Insured but Not Covered-Using Clinical Nuance to Create "Smarter Deductibles"

Published on: 
The American Journal of Accountable Care, March 2015, Volume 3, Issue 1

In the wake of health insurance expansion under the Affordable Care Act (ACA), attention has focused on the impressive enrollment numbers and the substantial drop in the number of uninsured. Perhaps equally important is the discussion on how well an insurance plan meets an individual’s medical and financial needs—a testament to this is the growing focus on financial hardships among the newly insured.

High-deductible health plans (HDHPs) are one of the fastest growing coverage options; more than a quarter of all employers1 offer these types of plans—up from just 4% a decade ago. In the individual marketplace, 85% of enrollees purchased either silver or bronze HDHPs; in 2014, the deductible for a silver HDHP was nearly $30002 (individual) and $6000 (family). HDHPs are attractive because they often have a lower monthly premium. However, concerns persist that higher out-of-pocket costs may hinder the use of evidence-based services, which may be particularly salient for the economically vulnerable and those with chronic diseases. Compared with those in traditional plans, individuals with chronic diseases enrolled in HDHPs3 are more likely to go without care due to cost or experienced significant financial hardship due to medical bills.4 When individuals with chronic diseases forgo recommended services, it not only impacts their health, but may result in higher aggregate costs.5

HDHPs provide first-dollar coverage (ie, exempt from any deductible) for specific primary preventive services as mandated by the ACA. However, Internal Revenue Service (IRS) regulations preclude HDHPs coupled with a health savings account (HDHP-HSA) from covering most secondary preventive services. With the exception of some prescription medications, the IRS guidance excludes many guideline-recommended services from being deductible-exempt, many of which are established quality metrics (eg, retinal examination for diabetes).

We recently estimated6 the premium and market effects that would result from updating the IRS guidance to enable a more clinically nuanced approach based on the principles of value-based insurance design (V-BID), thereby allowing specific evidence-based, secondary preventive services to be deductible-exempt. We found that this hypothetical HSA-HDHP/VBID hybrid, referred to as a “high-value health plan” (HVHP), would increase utilization of deductible-exempt high-value services, leading to a short-term premium increase of just over 5%, compared with HDHPs that require beneficiaries to pay the entire cost of these services until the deductible is met.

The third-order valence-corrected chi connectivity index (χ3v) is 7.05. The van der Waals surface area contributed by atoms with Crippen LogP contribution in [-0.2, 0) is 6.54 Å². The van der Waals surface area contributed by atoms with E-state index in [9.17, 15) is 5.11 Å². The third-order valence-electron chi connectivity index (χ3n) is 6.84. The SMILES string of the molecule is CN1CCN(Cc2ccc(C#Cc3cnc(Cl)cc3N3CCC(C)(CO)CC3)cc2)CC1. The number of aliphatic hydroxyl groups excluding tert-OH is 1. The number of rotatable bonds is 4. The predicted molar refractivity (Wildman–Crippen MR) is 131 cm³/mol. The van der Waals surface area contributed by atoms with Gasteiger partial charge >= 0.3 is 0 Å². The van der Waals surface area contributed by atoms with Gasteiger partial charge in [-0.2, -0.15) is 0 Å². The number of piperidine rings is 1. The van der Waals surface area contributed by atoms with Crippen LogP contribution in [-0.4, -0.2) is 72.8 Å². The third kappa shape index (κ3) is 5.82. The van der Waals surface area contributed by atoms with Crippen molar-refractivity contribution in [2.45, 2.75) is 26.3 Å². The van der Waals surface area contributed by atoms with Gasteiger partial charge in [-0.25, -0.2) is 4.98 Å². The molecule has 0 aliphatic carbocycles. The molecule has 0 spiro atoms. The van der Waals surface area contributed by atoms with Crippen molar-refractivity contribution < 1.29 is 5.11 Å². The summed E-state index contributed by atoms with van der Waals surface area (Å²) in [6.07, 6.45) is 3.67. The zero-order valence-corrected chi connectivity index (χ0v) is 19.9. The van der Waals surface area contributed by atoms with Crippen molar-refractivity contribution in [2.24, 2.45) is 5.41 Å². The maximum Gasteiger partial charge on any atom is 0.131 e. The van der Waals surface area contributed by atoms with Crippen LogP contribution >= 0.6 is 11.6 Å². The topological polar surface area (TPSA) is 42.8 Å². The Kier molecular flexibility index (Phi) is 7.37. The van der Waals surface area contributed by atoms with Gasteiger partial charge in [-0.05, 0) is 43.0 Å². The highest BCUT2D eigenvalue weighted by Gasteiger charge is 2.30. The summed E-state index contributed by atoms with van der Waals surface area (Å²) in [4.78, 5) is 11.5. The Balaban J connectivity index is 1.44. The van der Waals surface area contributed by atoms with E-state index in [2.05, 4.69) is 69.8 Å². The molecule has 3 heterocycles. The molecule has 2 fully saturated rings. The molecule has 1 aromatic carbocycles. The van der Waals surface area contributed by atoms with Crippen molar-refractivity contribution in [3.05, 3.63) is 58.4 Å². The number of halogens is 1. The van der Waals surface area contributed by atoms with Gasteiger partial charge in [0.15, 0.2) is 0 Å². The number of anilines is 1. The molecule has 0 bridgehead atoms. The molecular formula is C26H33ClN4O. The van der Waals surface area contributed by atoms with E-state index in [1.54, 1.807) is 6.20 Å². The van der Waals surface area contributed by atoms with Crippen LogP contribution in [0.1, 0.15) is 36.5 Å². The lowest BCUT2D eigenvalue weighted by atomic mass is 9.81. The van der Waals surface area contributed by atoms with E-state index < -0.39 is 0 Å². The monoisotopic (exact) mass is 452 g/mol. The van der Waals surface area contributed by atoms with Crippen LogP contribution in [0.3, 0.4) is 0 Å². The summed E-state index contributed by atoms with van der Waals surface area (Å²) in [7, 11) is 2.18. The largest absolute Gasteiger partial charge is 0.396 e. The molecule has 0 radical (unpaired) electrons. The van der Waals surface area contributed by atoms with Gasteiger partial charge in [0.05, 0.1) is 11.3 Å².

Our model estimated that these novel HVHPs with “smarter” deductibles would be extremely popular options, attracting tens of millions of consumers, ranging from those in HDHPs looking for richer coverage, to those in other types of plans (eg, PPOs, HMOs) seeking a more cost-effective option. Our research demonstrated that any substantial shift from more expensive, non-HDHPs to lower cost HVHPs would lead to substantially reduced aggregate healthcare expenditures on a population level.

Consumers need to be better informed about the cost and clinical impact of their coverage. Enrollees should be able to access—with minimal financial hardship—the clinician visits, diagnostic tests, drugs, and procedures that effectively manage chronic diseases and that are increasingly used to benchmark providers.

As we expand insurance, we should remember that the ultimate goal of health transformation is to contain cost growth and improve health. Thus, regulators must provide plans with greater flexibility to permit innovative designs, such as HVHPs, that will not only enhance access to important clinical services, but will also attract new members to join plans that provide incentives to beneficiaries to be active consumers of care.REFERENCES

1. 2014 Employer Health Benefits Survey. Section eight: high-deductible health plans with savings option. Kaiser Family Foundation website. Published September 10, 2014. Accessed March 9, 2015.

2. Deductibles, out-of-pocket costs, and the Affordable Care Act. HealthPocket website. Published December 12, 2013. Accessed March 9, 2015.

3. Galbraith AA, Soumerai SB, Ross-Degnan D, Rosenthal MB, Gay C, Lieu TA. Delayed and forgone care for families with chronic conditions in high-deductible health plans. J Gen Intern Med. 2012;27(9):1105-1111.

4. Galbraith AA, Ross-Degnan D, Soumerai SB, Rosenthal MB, Gay C, Lieu TA. Nearly half of families in high-deductible health plans whose members have chronic conditions face substantial financial burden. Health Aff. 2011;30(2):322-331.

5. Sokol MC, McGuigan KA, Verbrugge RR, Epstein RS. Impact of medication adherence on hospitalization risk and healthcare cost. Med Care. 2005;43(6):521-530.

6. Health Savings Account Eligible High Deductible Health Plans: Updating the definition of prevention. V-BID Center website. Published May 2014. Accessed March 9, 2015.